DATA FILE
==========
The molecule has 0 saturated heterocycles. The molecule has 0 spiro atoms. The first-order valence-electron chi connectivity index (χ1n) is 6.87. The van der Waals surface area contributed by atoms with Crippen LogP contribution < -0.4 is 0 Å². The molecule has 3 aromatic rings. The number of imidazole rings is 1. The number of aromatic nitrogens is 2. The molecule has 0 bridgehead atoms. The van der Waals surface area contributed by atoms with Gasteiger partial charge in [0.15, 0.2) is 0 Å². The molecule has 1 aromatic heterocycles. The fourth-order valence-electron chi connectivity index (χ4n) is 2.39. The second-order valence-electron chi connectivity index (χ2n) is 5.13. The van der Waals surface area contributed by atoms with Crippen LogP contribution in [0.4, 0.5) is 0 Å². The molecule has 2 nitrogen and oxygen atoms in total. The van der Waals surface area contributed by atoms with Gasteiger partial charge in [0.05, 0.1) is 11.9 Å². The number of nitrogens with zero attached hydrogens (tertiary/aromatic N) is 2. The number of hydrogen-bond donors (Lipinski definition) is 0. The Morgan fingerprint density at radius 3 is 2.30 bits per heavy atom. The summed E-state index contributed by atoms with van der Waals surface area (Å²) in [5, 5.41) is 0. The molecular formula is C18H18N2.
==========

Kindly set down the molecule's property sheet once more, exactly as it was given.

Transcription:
The molecule has 0 saturated heterocycles. The molecule has 0 spiro atoms. The first-order valence-electron chi connectivity index (χ1n) is 6.87. The van der Waals surface area contributed by atoms with Crippen LogP contribution < -0.4 is 0 Å². The molecule has 3 aromatic rings. The number of imidazole rings is 1. The number of aromatic nitrogens is 2. The molecule has 0 bridgehead atoms. The van der Waals surface area contributed by atoms with Gasteiger partial charge in [0.15, 0.2) is 0 Å². The molecule has 1 aromatic heterocycles. The fourth-order valence-electron chi connectivity index (χ4n) is 2.39. The second-order valence-electron chi connectivity index (χ2n) is 5.13. The van der Waals surface area contributed by atoms with Crippen LogP contribution in [0.4, 0.5) is 0 Å². The molecule has 2 nitrogen and oxygen atoms in total. The van der Waals surface area contributed by atoms with Gasteiger partial charge in [0.05, 0.1) is 11.9 Å². The number of nitrogens with zero attached hydrogens (tertiary/aromatic N) is 2. The number of hydrogen-bond donors (Lipinski definition) is 0. The Morgan fingerprint density at radius 3 is 2.30 bits per heavy atom. The summed E-state index contributed by atoms with van der Waals surface area (Å²) in [5, 5.41) is 0. The molecular formula is C18H18N2.